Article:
Latasha is not the only one to have shared this sentiment. In 2006, Dave Chappelle went on the Oprah show where he shared a story about a similar experience from working on The Chapelle Show. While in costume, a white crew member laughed at Dave in a way that he said made him feel very uncomfortable. That moment made him realize that certain people are watching his show who may only understand its comedic antics. However, they may not notice or understand the underlying commentary that the show makes on race relations.
However, Latasha does believe artists and filmmakers such as Barry Jenkins, Donald Glover, and Issa Rae have recently stood out as shining examples of black filmmaking in mainstream Hollywood. Their shows and movies tell authentic stories of what it means to be black in various ways that are also engaging for all audiences. Barry Jenkins, director of Moonlight, won at this year’s 89th Academy Awards for Best Adapted Screenplay as well as Best Picture.
Has there been any feedback from your followers that has helped you improve your content?
Making a mistake on social media can be embarrassing. Latasha told us she’s had her fair share of mistakes while on YouTube and her subscribers are always there to let her know when she’s messed up. At times, her audience has corrected her on certain videos she’s made regarding issues of racial identity and intersectionality. Her followers have taught her throughout her journey as a content creator and help to expand her boundaries of knowledge. She says, “They’re teaching me too – my [YouTube] audience teaches me just as much.”
Latasha’s willingness to stand corrected has helped her to build a loyal following of viewers who feel they’re being listened too.
Jordan Peele’s Get Out: An Analysis
Earlier this March, Niasha & I saw the movie Get Out made by actor, writer, comedian, and now director, Jordan Peele. The film, which was released Friday, Feb. 24th, was filmed on a $5 million budget and, in less than a month, has already reached over $130 million in box office sales. This makes Jordan Peele the first black writer-director to have a film earn over $100 million in its box office debut. We ask Latasha about some of the observations she made while watching the film herself.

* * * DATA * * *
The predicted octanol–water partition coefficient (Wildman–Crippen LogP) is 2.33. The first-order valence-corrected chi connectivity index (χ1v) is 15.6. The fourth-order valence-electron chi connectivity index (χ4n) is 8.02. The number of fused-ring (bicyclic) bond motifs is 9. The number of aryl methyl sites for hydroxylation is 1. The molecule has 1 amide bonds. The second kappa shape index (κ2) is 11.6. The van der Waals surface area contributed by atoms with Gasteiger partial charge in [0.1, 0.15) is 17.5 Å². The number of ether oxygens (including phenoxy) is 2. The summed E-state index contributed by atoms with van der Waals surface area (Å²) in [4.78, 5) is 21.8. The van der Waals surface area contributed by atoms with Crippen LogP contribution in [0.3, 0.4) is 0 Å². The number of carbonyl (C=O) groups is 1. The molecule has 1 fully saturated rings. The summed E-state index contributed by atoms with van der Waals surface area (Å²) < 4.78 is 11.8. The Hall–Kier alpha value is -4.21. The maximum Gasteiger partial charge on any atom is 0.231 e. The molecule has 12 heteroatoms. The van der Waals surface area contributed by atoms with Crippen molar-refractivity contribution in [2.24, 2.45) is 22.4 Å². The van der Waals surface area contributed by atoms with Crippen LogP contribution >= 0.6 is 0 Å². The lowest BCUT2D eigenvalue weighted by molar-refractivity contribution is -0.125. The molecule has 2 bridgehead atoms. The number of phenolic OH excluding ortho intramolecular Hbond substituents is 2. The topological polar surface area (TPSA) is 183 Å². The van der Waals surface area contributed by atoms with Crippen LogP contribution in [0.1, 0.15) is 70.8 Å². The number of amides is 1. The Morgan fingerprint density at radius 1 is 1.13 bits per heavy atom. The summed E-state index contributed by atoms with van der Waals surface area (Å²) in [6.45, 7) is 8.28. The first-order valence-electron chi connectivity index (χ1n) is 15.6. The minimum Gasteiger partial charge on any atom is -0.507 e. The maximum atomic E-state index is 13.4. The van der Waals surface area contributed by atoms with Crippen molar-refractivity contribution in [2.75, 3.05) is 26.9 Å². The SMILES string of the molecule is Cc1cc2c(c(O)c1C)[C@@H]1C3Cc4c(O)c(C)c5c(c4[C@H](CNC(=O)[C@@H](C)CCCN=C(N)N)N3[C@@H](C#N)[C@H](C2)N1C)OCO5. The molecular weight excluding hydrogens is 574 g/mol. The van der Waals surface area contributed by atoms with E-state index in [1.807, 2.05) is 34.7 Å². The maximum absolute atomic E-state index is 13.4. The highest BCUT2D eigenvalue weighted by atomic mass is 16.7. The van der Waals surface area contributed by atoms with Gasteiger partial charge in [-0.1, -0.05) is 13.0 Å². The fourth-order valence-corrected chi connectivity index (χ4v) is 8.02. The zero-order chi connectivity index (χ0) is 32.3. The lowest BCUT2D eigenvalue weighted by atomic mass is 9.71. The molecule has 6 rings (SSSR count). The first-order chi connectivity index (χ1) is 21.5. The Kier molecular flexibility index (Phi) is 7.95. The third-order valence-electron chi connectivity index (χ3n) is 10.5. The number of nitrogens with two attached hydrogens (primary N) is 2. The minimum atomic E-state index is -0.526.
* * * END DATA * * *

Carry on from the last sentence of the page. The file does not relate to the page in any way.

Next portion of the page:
We asked Latasha,
What was something in the film that stood out to you as something you’ve experienced?
She admitted there were far too many (I can say the same for myself as well) but the first one that stood out to her was a scene in the beginning of the movie. The beginning of the film has main character Chris, played by Daniel Kaluuya, packing for a trip with his girlfriend Rose, played by Allison Williams, to visit her parents outside of the city. In the scene, Chris asks Rose whether or not she’s told her parents that he’s black. He suggests that this should be something worth telling them and Rose responds to him by mocking the idea; sarcastically dismissing it as something irrelevant. Latasha explained to us how Rose’s response here sparks an ongoing trend between the two characters throughout the film: Rose constantly gaslights Chris.
She noticed, at several times, Chris would bring up concerns to Rose about how he is being treated or how he feels while at Rose’s parent’s estate. Each time, Rose would fail to comfort Chris, often questioning Chris’ feelings and making him second guess himself. This puts the burden back on Chris and makes him choose to either ignore the issue or just get over it and not let it affect him. This is just one example of the many subtle and overt race issues Jordan Peele addresses in the movie.
There was much more we discussed on the movie but I don’t want to go into any spoiler territory. If you haven’t already, go see Get Out and then go watch Latasha’s deep dissection of the film on her YouTube channel – spoilers and all. Follow Latasha on YouTube, Instagram (@JustLatasha), and Twitter (@JustLatasha404), and be sure to watch her web series Sit Black & Relax.
Kelechi, Visual Director of ÉZÈ STUDIO
Idris Elba on Stepping Away from Stereotypes – http://www.cbc.ca/news/thenational/idris-elba-on-stepping-away-from-stereotypes-1.3273513
Chappelle’s Story – http://www.oprah.com/oprahshow/chappelles-story